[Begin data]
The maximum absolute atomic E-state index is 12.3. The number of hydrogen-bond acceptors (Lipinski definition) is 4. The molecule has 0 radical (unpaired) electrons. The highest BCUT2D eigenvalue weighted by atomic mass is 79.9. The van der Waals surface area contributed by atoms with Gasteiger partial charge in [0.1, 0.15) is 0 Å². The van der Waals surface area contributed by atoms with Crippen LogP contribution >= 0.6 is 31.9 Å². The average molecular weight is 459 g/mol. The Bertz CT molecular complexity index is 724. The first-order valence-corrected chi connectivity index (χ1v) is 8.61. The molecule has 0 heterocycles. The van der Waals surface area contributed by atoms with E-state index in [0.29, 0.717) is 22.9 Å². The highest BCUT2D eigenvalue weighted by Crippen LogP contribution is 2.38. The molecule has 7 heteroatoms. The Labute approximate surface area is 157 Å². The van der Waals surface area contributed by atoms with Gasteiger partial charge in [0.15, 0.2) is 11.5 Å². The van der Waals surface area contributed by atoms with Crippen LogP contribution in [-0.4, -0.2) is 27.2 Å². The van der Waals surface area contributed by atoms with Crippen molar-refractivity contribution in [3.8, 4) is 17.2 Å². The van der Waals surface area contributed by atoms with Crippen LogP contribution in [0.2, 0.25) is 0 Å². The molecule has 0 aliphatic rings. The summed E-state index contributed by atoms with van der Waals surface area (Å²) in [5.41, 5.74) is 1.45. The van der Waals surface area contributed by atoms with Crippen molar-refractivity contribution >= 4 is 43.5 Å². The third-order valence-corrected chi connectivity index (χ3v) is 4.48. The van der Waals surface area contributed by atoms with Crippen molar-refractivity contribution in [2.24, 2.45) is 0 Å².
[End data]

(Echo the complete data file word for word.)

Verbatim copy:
The maximum absolute atomic E-state index is 12.3. The number of hydrogen-bond acceptors (Lipinski definition) is 4. The molecule has 0 radical (unpaired) electrons. The highest BCUT2D eigenvalue weighted by atomic mass is 79.9. The van der Waals surface area contributed by atoms with Gasteiger partial charge in [0.1, 0.15) is 0 Å². The van der Waals surface area contributed by atoms with Crippen LogP contribution >= 0.6 is 31.9 Å². The average molecular weight is 459 g/mol. The Bertz CT molecular complexity index is 724. The first-order valence-corrected chi connectivity index (χ1v) is 8.61. The molecule has 0 heterocycles. The van der Waals surface area contributed by atoms with E-state index in [0.29, 0.717) is 22.9 Å². The highest BCUT2D eigenvalue weighted by Crippen LogP contribution is 2.38. The molecule has 7 heteroatoms. The Labute approximate surface area is 157 Å². The van der Waals surface area contributed by atoms with Gasteiger partial charge in [0.15, 0.2) is 11.5 Å². The van der Waals surface area contributed by atoms with Crippen LogP contribution in [-0.4, -0.2) is 27.2 Å². The van der Waals surface area contributed by atoms with Crippen molar-refractivity contribution in [3.8, 4) is 17.2 Å². The van der Waals surface area contributed by atoms with Crippen LogP contribution in [0.2, 0.25) is 0 Å². The molecule has 0 aliphatic rings. The summed E-state index contributed by atoms with van der Waals surface area (Å²) in [5.41, 5.74) is 1.45. The van der Waals surface area contributed by atoms with Crippen molar-refractivity contribution >= 4 is 43.5 Å². The third-order valence-corrected chi connectivity index (χ3v) is 4.48. The van der Waals surface area contributed by atoms with Crippen molar-refractivity contribution in [2.24, 2.45) is 0 Å².